New paper published in The Auk, "Variation in nest characteristics and brooding patterns of female Black-throated Blue Warblers is associated with thermal cues". We tested the hypothesis that females adjust nest characteristics and brooding patterns in response to thermal variation during the nest-building and nestling stages. This work was conducted across a 2°C gradient at the Hubbard Brook Experimental Forest, New Hampshire. Our findings suggest that thermal cues during nest building may be unreliable as predictors of future conditions for developing nestlings and also that females might favor their own self-maintenance and compromise nestling growth under adverse thermal conditions 🔗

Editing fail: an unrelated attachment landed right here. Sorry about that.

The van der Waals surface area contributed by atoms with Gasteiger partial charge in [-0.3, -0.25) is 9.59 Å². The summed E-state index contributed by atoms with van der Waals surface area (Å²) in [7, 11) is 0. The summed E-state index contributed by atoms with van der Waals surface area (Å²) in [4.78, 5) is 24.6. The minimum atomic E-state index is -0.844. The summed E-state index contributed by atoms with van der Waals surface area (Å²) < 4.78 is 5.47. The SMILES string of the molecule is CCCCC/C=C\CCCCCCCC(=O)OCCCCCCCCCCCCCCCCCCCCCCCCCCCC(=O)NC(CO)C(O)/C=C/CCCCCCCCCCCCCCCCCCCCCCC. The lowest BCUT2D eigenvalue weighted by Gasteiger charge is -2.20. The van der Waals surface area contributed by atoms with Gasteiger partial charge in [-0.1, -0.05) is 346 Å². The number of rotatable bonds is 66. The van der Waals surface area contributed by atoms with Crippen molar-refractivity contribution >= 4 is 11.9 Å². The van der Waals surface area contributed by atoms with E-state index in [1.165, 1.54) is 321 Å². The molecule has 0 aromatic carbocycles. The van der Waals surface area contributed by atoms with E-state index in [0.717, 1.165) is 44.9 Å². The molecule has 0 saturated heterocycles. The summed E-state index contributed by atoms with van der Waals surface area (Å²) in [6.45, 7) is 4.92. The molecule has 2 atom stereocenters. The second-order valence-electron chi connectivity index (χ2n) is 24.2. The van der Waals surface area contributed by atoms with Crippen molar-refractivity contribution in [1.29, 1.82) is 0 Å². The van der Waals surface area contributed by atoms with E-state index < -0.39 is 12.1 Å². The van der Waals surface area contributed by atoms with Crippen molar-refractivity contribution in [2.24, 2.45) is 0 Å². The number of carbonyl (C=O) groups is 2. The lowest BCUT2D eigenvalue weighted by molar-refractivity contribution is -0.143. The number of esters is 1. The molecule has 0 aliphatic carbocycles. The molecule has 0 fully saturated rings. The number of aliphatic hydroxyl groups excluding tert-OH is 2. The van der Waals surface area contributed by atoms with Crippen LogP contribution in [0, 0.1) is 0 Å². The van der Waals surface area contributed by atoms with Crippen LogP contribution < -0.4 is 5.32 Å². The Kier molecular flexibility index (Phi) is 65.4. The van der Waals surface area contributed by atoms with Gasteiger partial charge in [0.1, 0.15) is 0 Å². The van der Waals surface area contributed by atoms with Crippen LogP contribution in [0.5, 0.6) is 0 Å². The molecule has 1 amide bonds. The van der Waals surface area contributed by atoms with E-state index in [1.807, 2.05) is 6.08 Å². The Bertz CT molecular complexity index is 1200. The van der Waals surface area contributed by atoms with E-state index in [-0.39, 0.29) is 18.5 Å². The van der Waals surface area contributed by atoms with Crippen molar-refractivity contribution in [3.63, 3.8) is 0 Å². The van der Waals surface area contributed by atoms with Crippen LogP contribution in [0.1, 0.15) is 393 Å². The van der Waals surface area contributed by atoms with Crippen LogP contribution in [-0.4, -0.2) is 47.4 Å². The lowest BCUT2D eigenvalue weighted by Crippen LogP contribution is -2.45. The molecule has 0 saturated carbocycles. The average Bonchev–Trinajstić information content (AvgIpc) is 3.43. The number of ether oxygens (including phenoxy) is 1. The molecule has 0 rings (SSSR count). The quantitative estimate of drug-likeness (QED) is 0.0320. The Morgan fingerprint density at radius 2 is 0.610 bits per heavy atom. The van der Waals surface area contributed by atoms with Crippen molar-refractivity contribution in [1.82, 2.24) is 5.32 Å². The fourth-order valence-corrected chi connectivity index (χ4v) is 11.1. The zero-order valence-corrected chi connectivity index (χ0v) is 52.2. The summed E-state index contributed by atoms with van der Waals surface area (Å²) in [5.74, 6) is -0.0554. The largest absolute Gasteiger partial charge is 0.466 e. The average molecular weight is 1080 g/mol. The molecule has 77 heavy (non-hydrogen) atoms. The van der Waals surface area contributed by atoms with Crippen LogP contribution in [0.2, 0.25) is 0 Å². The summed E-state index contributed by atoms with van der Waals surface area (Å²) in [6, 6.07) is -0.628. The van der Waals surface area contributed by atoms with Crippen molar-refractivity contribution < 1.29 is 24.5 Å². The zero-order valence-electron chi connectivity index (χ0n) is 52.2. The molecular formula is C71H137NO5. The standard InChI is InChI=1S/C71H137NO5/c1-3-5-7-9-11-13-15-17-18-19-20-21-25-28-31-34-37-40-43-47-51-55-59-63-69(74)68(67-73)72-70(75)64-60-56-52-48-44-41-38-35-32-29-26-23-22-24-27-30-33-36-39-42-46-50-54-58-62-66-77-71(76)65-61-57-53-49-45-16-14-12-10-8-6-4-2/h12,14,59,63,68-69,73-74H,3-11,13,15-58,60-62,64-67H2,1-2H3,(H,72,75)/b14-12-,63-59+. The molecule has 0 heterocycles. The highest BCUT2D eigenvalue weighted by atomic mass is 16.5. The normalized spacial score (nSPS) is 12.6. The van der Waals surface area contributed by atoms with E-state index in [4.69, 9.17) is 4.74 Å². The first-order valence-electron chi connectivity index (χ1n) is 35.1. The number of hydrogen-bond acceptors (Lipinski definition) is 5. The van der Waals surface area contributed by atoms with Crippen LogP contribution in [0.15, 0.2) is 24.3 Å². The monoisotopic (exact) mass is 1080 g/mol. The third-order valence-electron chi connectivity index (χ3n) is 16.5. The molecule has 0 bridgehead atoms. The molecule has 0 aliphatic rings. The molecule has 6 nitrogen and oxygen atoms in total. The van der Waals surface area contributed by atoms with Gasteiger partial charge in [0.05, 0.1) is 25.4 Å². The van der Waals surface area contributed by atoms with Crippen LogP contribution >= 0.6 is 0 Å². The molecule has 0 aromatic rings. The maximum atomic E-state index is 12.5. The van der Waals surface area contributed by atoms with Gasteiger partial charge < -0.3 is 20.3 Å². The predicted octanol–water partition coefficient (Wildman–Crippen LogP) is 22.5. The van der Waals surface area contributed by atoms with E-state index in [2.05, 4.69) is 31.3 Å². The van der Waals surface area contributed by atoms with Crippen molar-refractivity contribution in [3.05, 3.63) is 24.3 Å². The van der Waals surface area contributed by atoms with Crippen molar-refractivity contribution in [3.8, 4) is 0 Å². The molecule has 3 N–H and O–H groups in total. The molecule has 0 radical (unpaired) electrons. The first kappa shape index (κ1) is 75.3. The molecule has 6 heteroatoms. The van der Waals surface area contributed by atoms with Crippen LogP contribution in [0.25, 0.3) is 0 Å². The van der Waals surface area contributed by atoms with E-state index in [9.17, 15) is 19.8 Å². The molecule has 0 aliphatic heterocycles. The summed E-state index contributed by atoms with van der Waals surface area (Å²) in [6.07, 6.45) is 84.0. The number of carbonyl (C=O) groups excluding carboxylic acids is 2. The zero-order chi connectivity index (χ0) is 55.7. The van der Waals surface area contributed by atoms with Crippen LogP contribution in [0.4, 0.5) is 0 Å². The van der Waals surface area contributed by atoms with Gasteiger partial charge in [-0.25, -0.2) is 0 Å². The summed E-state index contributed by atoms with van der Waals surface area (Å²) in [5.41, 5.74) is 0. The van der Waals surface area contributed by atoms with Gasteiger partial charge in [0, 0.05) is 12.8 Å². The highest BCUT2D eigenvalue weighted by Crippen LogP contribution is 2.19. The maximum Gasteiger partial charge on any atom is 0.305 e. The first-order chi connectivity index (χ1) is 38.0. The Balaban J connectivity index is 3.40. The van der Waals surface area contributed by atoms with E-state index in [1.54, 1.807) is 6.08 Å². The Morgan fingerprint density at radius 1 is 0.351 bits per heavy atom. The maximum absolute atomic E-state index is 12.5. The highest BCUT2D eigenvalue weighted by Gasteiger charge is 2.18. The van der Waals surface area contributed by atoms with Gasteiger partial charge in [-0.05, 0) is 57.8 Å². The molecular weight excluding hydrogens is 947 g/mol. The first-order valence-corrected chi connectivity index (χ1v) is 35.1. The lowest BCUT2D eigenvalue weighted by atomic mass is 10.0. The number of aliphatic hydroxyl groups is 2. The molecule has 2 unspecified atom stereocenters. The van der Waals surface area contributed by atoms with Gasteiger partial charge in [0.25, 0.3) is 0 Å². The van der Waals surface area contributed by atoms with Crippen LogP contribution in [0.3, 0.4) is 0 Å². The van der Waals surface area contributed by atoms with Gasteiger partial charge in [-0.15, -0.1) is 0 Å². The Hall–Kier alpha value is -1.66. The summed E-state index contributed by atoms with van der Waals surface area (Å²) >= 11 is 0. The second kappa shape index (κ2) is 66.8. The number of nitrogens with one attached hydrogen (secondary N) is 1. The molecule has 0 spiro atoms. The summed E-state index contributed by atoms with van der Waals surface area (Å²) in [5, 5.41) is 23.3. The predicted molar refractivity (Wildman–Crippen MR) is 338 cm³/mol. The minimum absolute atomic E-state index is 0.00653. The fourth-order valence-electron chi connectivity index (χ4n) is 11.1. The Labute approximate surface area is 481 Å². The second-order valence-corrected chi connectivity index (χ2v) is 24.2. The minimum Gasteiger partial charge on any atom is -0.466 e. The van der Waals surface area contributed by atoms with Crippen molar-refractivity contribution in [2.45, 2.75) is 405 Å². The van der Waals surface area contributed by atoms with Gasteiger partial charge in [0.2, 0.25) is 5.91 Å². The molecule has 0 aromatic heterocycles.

Maria Smith was my undergraduate advisee at Cornell University. Maria is now a graduate student at Princeton University working with Christie Riehl.
Comments are closed.
©S.A. Kaiser 2012